I miss cold weather. However, to be clear, I only miss the cold enough that I’d like to experience it for two weeks and be done. I miss the cold like I miss American commercials on TV — I don’t want to just sit and watch commercials. But, at the same time, there’s something comfortable and reassuring about American commercials. I grew up with them. They were always there. If my television programming is going to be interrupted by something (and it’s not a pizza delivery guy), I want it to be an American commercial. American commercials are of high quality and are oftentimes humorous. Also, there are generally enough of them that we don’t have to watch the same one twice in every commercial break.*
So I feel about cold weather kind of like American commercials. I like the idea of the cold when comparing it to our temperature here (hot). Every day. All the time. Hot. So I like the idea of cold, but I don’t want to trade long-term, 80 degrees for 30. Rather, I want to put on a long-sleeve shirt and a fleece for a couple of weeks (not the same shirt for the whole two weeks) and then pack them away in a closet for the remainder of the year. I want to vacation in cold weather. That’s what I want. But I want my two weeks to start today.
I’ve been thinking about Christmas a lot lately — wait, that’s not true. I’ve been thinking a lot lately about how I’ve not been thinking a lot lately about Christmas. I like Christmas, I want to think about Christmas, but it’s not very “Christmasy” here in Tanzania. The cold weather is just one of many Christmas experiences we’re missing.**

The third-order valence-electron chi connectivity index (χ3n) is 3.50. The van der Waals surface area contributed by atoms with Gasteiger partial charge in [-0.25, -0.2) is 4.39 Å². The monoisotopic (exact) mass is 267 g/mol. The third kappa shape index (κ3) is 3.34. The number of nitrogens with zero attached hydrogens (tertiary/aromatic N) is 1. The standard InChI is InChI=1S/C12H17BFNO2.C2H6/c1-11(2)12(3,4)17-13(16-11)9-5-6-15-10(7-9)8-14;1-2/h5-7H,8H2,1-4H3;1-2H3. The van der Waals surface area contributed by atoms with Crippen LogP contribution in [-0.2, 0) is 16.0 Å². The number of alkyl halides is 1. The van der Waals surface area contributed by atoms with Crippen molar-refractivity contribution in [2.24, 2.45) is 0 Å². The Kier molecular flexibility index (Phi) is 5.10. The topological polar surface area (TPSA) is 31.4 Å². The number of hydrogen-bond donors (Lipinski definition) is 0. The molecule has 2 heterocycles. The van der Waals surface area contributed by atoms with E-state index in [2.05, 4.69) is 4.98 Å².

[Now for a very poor attempt at a transition containing a play on words.]
There is a lot I miss about Christmas, like the cold. But I do not in any way miss American commercial…ism. At Christmas, we Americans spend lots of money buying ourselves gifts — by trading wish lists and exchanging gift cards. I don’t miss that at all.
In fact, I wanted to write a post which combats commercialism, materialism, and the spending of excessive*** amounts of money. But I’m going to be realistic instead. Americans are going to continue spending money on Christmas, no matter what I write. I am not, through my little blog, going to change the world or even the jewelry department at Macy’s. Materialism rules the majority of hearts at Christmas, and reciprocity rules most others — so I’m not going to write that blog post.
I am, however, going to write the following one.
In light of the reality that Americans are not going to stop spending altogether, I’d like to suggest a few things we can do to keep us mindful of what’s important in life — and to encourage us to think of others in need and to help them:
- Could we agree to match the money spent on gift purchases in giving to charities or to the homeless? Or if we’re not willing to go dollar-for-dollar, could we offer even a percentage of the total?
- We could set limits on gift-spending within a group that buys for one another. And then stick to those limits. There’s always someone who spends more and says, “Well, I know we set a limit, but I saw this and I just HAD to get it for you…”****
- If your group already sets spending limits, why not make them $5-10 lower this year, and use the money saved to help a family in need?
- My wife, my brother and sister, and I promote togetherness rather than buying by agreeing to do something as a group. The movie we go to (or putt-putt, etc) is then in lieu of exchanging gifts.
- How about we commit to give away any of our current belongings that are replaced by new gifts this year? If you receive a new jacket, you give away an old jacket. If you receive an Ipod, your old one is given to somewhat less fortunate. [We don’t SELL the items, but we give them away.] This way we can at least keep tabs on how many of a thing we have — so that we don’t amass wealth and possessions.
Anyway, these are just some ideas. Do you have others?